I haven't rewatched the film, but I have slobbered over the boxscore. The defense played well; an understatement for sure. Before last night's game, Georgia Tech averaged 345.3 rushing yards a game. Virginia Tech held them to a buck-twenty-nine. That eclipses the 192 yards rushing Virginia Tech held Georgia Tech to last year, and is now an all-time best for Bud Foster against Paul Johnson which ranks among other epic stymieings of Georgia Tech's offense under Johnson. Who knows how the rest of this season will play out, but I'm going to enjoy watching Foster's group ball. Aggressive defense is such a rarity in college football, and it was highly enjoyable to watch those kids trust each other to do their jobs, and fly forward every snap.
Georgia Tech is my new favorite rival. It's a rivalry that actually matters. The UVA
bowties Wahoos haven't beaten the Hokies in what will be a decade, and that annual beatdown is less of a rivalry and more of a tradition at this point. The winner of the Techmo bowl not only is in great position to win the Coastal Division every year, but Paul Johnson can come across as such a jerk that it's always fun to see a look of disgust on his face.
Tonight's battle will tell us a lot about what the rest of this season is going to look like. I've seen a lot of different concepts used by Loeffler over the first four games of this season, but haven't seen what I would consider a "complete" game plan yet. Virginia Tech spent the Alabama game running triple option from the pistol with some pro-style under-the-center formations, and then next week against Western Carolina mostly ran the same base plays that were featured in the watered down August scrimmages. Against ECU's stunting 3-4 defense, the Hokies were unable to just zone-block their way down the field, so instead of trying to run some counter blocking schemes they gave up on the run and went four- and five-wide.
While many loath Paul Johnson's chop blocking, veer oriented, flexbone offense, I circle the date of the Georgia Tech game on my calendar every as the opponent I most fear. Johnson's troops may tread the line on the ethics of blocking, but their offensive line plays a pure form football, one that I was taught: the low man, not big man wins. Explode off the ball at the snap. Create seems in the defense and exploit them with quick hitting, hard running plays that emphasize will more than talent. It is beautiful football, and it's damn frustrating to see it well executed against our Hokies.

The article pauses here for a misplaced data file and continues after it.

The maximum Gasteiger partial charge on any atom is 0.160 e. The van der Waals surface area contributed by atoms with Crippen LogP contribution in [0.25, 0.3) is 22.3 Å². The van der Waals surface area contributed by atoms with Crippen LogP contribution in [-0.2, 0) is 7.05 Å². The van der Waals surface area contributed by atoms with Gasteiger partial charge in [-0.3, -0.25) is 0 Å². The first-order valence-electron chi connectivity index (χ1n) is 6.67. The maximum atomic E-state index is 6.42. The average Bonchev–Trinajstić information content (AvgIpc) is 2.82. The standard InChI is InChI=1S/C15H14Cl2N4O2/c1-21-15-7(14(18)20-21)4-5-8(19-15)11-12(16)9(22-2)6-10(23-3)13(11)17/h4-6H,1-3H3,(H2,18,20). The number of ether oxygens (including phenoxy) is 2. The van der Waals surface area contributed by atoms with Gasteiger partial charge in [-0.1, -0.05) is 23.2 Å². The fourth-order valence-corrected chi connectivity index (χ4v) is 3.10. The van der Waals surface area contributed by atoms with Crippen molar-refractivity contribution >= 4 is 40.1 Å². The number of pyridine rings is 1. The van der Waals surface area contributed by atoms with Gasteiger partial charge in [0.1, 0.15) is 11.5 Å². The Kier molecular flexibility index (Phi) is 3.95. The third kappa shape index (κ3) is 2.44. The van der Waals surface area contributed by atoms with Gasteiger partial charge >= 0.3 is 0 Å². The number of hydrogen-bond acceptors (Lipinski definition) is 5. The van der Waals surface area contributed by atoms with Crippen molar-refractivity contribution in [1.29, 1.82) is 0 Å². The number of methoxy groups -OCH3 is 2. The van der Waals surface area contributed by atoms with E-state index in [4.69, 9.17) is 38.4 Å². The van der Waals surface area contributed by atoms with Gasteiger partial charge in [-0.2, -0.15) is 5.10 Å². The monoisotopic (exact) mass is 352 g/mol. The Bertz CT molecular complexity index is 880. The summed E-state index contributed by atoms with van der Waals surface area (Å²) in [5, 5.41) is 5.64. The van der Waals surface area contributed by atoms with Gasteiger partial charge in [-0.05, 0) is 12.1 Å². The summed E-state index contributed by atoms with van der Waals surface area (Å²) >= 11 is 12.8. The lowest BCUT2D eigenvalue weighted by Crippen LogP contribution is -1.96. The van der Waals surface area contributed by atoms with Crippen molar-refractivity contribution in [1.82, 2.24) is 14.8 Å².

Even though Paul Johnson's system is terrific, perhaps no coach has had more success in stopping the flexbone offense than Bud Foster. Johnson has only defeated the Hokies one time in five tries since taking over the Yellow Jackets program, and despite posting impressive yardage totals, the Hokies have been able to limit big plays and force turnovers.
Foster has tweaked his approach against Georgia Tech over the years, but several things have been consistent.
There weren't many marquee matchups last week, but the ACC had some awesome games. A 58-55 shootout? A game that went into triple overtime? A team that dominated West Virginia...a positive accomplishment for any team on this list? It seems particularly fitting that even in a week with a ton of terrible football, the conference came through with some solid entertainment.
The Dave Shinskie Division
(Dregs of the conference)
14. Wake Forest (2-2, LW: W 25-11 @ Army): With its win over Army last weekend, the Demon Deacons have probably played the last team that they will be favored against. They struggled for two-and-a-half quarters in West Point, but eventually pulled it out behind their rushing attack (something that will only be said once this season). Could Wake's loss to Boston College in week two really have meant the end of the road in terms of bowl eligibility? As depressing as that sounds, it's close. The Deac's Coastal opponents are Miami and Duke, giving them four of the conference's best teams remaining on their schedule (Miami and the best of the Atlantic). That being said, would it surprise anyone if Wake beat Miami at Miami and had to beat Duke or Vanderbilt to become bowl eligible?
Well, it certainly wasn't pretty. As I feared, the Thundering Herd put a scare into the Hokies on Saturday. I don't think anyone was particularly satisfied with the performance, but the outcome leaves the Hokies at 3-1 as they begin ACC play against Georgia Tech on Thursday night.
Before I watched the film, I seriously considered not doing a review this week. The game featured almost every good and bad thing that you could possibly see in a football game, and the performance was so erratic, with so many highs and lows, that it was difficult to really evaluate everyone. BeamerBall produced two blocked kicks and a punter scramble for a first down. But special teams also missed several field goals, had a short punt that Marshall turned into points, and again was absolutely atrocious blocking on the kickoff return teams. An elite defense got gashed time and again, while also producing 8 tackles for a loss, four sacks, and forcing three critical turnovers. Kendall Fuller perhaps saves the game with a critical interception, but got eaten up on inside slant routes. Kyle Fuller blocked a punt and took away the short side of the field early, but was beaten twice on double moves, one overthrow, but one put Marshall close to field goal range to win the game. (Fortunately for Kyle, Rakeem Cato tried the same play to the wide side of the field, and while he fooled Brandon Facyson, he didn't fool Kyshoen Jarrett.) The offensive line tipped the spear to the tune of over 200 yards rushing, but then struggled on some key short yardage plays, only to turn around and clear the path for the game winning touchdown. Logan Thomas went from electric, to terrible, to lucky, to a powerhouse in just under 4 hours. Just typing that gives me a frightful headache. But, the Hokies got the W, and 48 hours later, with my blood pressure going back below stroke levels, I decided to drill down and sample a little of the good, bad, and the ugly.